Mannequin, manikin, and manakin are commonly confused words that are pronounced in the same way but are spelled differently and have different meanings, which makes them homophones. Homophones are a group of words with different spellings, the same pronunciations, and different meanings. Homophones exist because of our ever-changing English language and are a challenge for those who wish to learn to speak English. It can be difficult to learn how to spell different words that sound the same, and homophones are commonly misused words. Said aloud, the difference is less important, because the words are pronounced the same. The way the spelling and definitions differ can be confusing even to native English speakers when attempting to learn vocabulary correctly. Proper pronunciation of spoken English may help the listener distinguish between homophones and understand the correct spelling; the words affect-effect are a good example, but the word pairs to, too and two, bridle and bridal, creek and creak, hoard and horde, toed and towed, or horse and hoarse, are indistinguishable from each other and are easily confused and are commonly misused. Pronunciation is usually more ambiguous, as English pronunciation may vary according to dialect, and English spelling is constantly evolving. Pronunciation may change even though the spelling doesn’t, producing two words that are pronounced in the same manner but have different meanings such as night and knight. Phonological spelling and spelling rules do not always work, and most people avoid misspelling by studying vocabulary words from spelling lists, enhancing their literacy skills through spelling practice, and learning words in English by studying a dictionary of the English language. English words are also spelled according to their etymologies rather than their sound. For instance, the word threw is derived from the Old English word thrawan, and the word through came from the Old English word thurh. Homophones are confusing words and are commonly misspelled words because of the confusion that arises from words that are pronounced alike but have very different usage and etymology. A spell checker will rarely find this type of mistake in English vocabulary, so do not rely on spell check but instead, learn to spell. Even a participant in a spelling bee like the National Spelling Bee will ask for an example of a homophone in a sentence, so that she understands which word she is to spell by using context clues. Homophones are often used in wordplay like puns. We will examine the different meanings of the homophonic words mannequin, manikin, and manakin, the word origins of the terms, and some examples of their English usage in sentences.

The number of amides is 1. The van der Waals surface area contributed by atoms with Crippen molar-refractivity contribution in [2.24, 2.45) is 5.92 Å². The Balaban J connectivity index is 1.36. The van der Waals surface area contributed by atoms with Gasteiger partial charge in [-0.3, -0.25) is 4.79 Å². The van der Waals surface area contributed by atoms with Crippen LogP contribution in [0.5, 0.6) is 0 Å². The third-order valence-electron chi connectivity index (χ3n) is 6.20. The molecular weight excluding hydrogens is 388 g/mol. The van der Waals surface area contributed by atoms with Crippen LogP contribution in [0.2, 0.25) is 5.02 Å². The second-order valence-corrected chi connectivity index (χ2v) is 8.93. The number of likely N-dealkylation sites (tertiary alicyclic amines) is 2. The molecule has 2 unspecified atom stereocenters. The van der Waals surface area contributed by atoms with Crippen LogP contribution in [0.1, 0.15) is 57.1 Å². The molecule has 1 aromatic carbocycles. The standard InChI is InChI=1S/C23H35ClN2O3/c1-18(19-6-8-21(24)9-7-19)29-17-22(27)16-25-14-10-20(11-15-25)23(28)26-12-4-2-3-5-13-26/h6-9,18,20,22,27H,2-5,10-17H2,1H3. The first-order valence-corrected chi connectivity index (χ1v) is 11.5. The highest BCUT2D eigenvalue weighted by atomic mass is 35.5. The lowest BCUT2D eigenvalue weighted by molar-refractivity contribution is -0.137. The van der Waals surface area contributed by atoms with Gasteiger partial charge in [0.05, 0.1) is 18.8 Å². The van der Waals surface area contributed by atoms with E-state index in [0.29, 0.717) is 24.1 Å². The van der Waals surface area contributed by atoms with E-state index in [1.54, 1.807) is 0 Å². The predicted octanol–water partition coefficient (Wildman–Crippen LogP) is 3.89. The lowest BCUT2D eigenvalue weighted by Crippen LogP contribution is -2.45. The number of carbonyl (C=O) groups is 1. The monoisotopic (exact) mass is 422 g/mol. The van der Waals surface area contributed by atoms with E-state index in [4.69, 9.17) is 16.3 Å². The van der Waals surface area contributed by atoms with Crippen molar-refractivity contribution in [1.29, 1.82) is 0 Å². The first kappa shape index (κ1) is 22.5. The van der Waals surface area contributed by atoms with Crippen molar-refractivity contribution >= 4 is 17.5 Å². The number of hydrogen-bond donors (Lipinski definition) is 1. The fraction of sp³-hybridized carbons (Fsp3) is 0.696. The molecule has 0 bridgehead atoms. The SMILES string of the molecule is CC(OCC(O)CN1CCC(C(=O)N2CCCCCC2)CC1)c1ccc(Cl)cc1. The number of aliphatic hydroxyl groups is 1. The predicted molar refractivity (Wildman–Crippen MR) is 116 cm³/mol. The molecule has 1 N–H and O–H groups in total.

A mannequin is a dummy that is used to display clothes. Mannequins are common in retail stores and are used to display clothing in windows and on the store floor. The word mannequin came into English usage at the turn of the twentieth century and is a borrowed or loan word from the French. Loanwords and loan phrases or borrowed words and borrowed phrases are terms that have been taken from other languages and used as English words and phrases.
A manikin is a jointed model of a human body that is used by artists or for medical training. The word manikin is derived from the Dutch word, manneken, which means little man.
A manakin is a species of a tropical American bird. The word manakin is also derived from the Dutch word, manneken.
While much is being spoken about clothing not being inclusive for all sizes, a plus-size mannequin on window display at a UK bridal store was being fat-ashamed and jeered at by passersby. (Indian Express)
“We’re not sure where these mannequins came from or how they got in the water, but have no fear… no mannequins were injured or killed in the making, creating or writing of this post,” the CHP joked. (People Magazine)
This year, I’ve had the pleasure of helping to develop and administer one of the first manikin-based exams to address the unique challenges presented by the coronavirus pandemic. (RDH Magazine)
For a glimpse of the power of sexual selection, the dance of the golden-collared manakin is hard to beat. (Science Magazine)
Around the world from the cocks-of-the-rock and the manakins, the birds-of-paradise in the tropical forests of New Guinea offer the ultimate examples of extreme displays. (National Audubon Society)